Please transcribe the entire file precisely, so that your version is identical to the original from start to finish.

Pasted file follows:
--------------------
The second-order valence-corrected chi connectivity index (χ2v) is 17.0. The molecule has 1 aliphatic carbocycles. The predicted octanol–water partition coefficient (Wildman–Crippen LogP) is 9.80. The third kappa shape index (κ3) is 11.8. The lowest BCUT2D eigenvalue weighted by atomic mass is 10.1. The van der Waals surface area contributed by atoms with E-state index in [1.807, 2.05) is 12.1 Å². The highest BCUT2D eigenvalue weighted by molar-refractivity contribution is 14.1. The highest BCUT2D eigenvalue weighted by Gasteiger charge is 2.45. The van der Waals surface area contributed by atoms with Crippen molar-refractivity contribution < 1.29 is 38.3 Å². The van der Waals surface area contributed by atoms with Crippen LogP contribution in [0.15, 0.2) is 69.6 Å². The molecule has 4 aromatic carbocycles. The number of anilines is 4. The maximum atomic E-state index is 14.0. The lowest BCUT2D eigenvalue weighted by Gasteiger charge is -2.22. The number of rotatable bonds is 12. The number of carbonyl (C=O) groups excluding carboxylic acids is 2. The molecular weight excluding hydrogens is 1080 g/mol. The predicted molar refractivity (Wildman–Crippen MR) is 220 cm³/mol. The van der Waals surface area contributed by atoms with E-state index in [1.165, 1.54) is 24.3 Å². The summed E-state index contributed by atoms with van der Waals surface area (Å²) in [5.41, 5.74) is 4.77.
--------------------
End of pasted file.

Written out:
The second-order valence-corrected chi connectivity index (χ2v) is 17.0. The molecule has 1 aliphatic carbocycles. The predicted octanol–water partition coefficient (Wildman–Crippen LogP) is 9.80. The third kappa shape index (κ3) is 11.8. The lowest BCUT2D eigenvalue weighted by atomic mass is 10.1. The van der Waals surface area contributed by atoms with E-state index in [1.807, 2.05) is 12.1 Å². The highest BCUT2D eigenvalue weighted by molar-refractivity contribution is 14.1. The highest BCUT2D eigenvalue weighted by Gasteiger charge is 2.45. The van der Waals surface area contributed by atoms with Crippen molar-refractivity contribution < 1.29 is 38.3 Å². The van der Waals surface area contributed by atoms with Crippen LogP contribution in [0.15, 0.2) is 69.6 Å². The molecule has 4 aromatic carbocycles. The number of anilines is 4. The maximum atomic E-state index is 14.0. The lowest BCUT2D eigenvalue weighted by Gasteiger charge is -2.22. The number of rotatable bonds is 12. The number of carbonyl (C=O) groups excluding carboxylic acids is 2. The molecular weight excluding hydrogens is 1080 g/mol. The predicted molar refractivity (Wildman–Crippen MR) is 220 cm³/mol. The van der Waals surface area contributed by atoms with E-state index in [1.165, 1.54) is 24.3 Å². The summed E-state index contributed by atoms with van der Waals surface area (Å²) in [5.41, 5.74) is 4.77.